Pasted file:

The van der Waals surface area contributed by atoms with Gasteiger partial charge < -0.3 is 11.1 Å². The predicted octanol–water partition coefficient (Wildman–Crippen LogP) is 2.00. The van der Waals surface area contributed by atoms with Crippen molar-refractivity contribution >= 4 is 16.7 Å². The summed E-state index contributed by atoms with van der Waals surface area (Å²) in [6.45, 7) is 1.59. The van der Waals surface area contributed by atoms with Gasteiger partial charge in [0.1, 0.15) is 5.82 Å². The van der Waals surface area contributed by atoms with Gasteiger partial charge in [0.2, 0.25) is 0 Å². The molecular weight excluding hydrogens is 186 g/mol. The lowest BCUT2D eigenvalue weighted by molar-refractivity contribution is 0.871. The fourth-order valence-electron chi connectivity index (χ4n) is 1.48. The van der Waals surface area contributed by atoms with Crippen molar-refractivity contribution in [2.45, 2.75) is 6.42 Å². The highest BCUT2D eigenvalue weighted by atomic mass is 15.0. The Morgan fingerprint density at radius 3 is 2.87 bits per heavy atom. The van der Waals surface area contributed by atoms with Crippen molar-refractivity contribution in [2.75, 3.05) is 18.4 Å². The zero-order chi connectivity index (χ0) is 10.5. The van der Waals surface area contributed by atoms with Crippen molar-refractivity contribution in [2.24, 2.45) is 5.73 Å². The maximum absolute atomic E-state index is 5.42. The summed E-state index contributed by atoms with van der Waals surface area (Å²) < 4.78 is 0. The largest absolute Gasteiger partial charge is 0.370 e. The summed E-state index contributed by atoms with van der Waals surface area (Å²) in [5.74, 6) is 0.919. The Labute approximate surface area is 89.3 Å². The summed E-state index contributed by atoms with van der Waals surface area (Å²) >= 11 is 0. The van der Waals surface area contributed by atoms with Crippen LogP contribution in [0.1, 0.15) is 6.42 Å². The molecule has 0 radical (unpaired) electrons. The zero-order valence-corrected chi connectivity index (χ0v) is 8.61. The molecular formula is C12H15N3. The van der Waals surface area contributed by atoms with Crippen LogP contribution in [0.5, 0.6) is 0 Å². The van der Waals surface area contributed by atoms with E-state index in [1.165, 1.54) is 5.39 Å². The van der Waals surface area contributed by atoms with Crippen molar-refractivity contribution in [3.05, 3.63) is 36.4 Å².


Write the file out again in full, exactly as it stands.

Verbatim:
The van der Waals surface area contributed by atoms with Gasteiger partial charge < -0.3 is 11.1 Å². The predicted octanol–water partition coefficient (Wildman–Crippen LogP) is 2.00. The van der Waals surface area contributed by atoms with Crippen molar-refractivity contribution >= 4 is 16.7 Å². The summed E-state index contributed by atoms with van der Waals surface area (Å²) in [6.45, 7) is 1.59. The van der Waals surface area contributed by atoms with Gasteiger partial charge in [0.1, 0.15) is 5.82 Å². The van der Waals surface area contributed by atoms with Gasteiger partial charge in [0.2, 0.25) is 0 Å². The molecular weight excluding hydrogens is 186 g/mol. The lowest BCUT2D eigenvalue weighted by molar-refractivity contribution is 0.871. The fourth-order valence-electron chi connectivity index (χ4n) is 1.48. The van der Waals surface area contributed by atoms with Crippen molar-refractivity contribution in [2.45, 2.75) is 6.42 Å². The highest BCUT2D eigenvalue weighted by atomic mass is 15.0. The Morgan fingerprint density at radius 3 is 2.87 bits per heavy atom. The van der Waals surface area contributed by atoms with Crippen molar-refractivity contribution in [2.75, 3.05) is 18.4 Å². The zero-order chi connectivity index (χ0) is 10.5. The van der Waals surface area contributed by atoms with Crippen molar-refractivity contribution in [2.24, 2.45) is 5.73 Å². The maximum absolute atomic E-state index is 5.42. The summed E-state index contributed by atoms with van der Waals surface area (Å²) < 4.78 is 0. The largest absolute Gasteiger partial charge is 0.370 e. The summed E-state index contributed by atoms with van der Waals surface area (Å²) in [5.74, 6) is 0.919. The Labute approximate surface area is 89.3 Å². The summed E-state index contributed by atoms with van der Waals surface area (Å²) >= 11 is 0. The van der Waals surface area contributed by atoms with Crippen LogP contribution in [0.1, 0.15) is 6.42 Å². The molecule has 0 radical (unpaired) electrons. The zero-order valence-corrected chi connectivity index (χ0v) is 8.61. The molecular formula is C12H15N3. The van der Waals surface area contributed by atoms with Crippen LogP contribution in [0.5, 0.6) is 0 Å². The van der Waals surface area contributed by atoms with E-state index in [1.165, 1.54) is 5.39 Å². The van der Waals surface area contributed by atoms with Crippen molar-refractivity contribution in [3.05, 3.63) is 36.4 Å².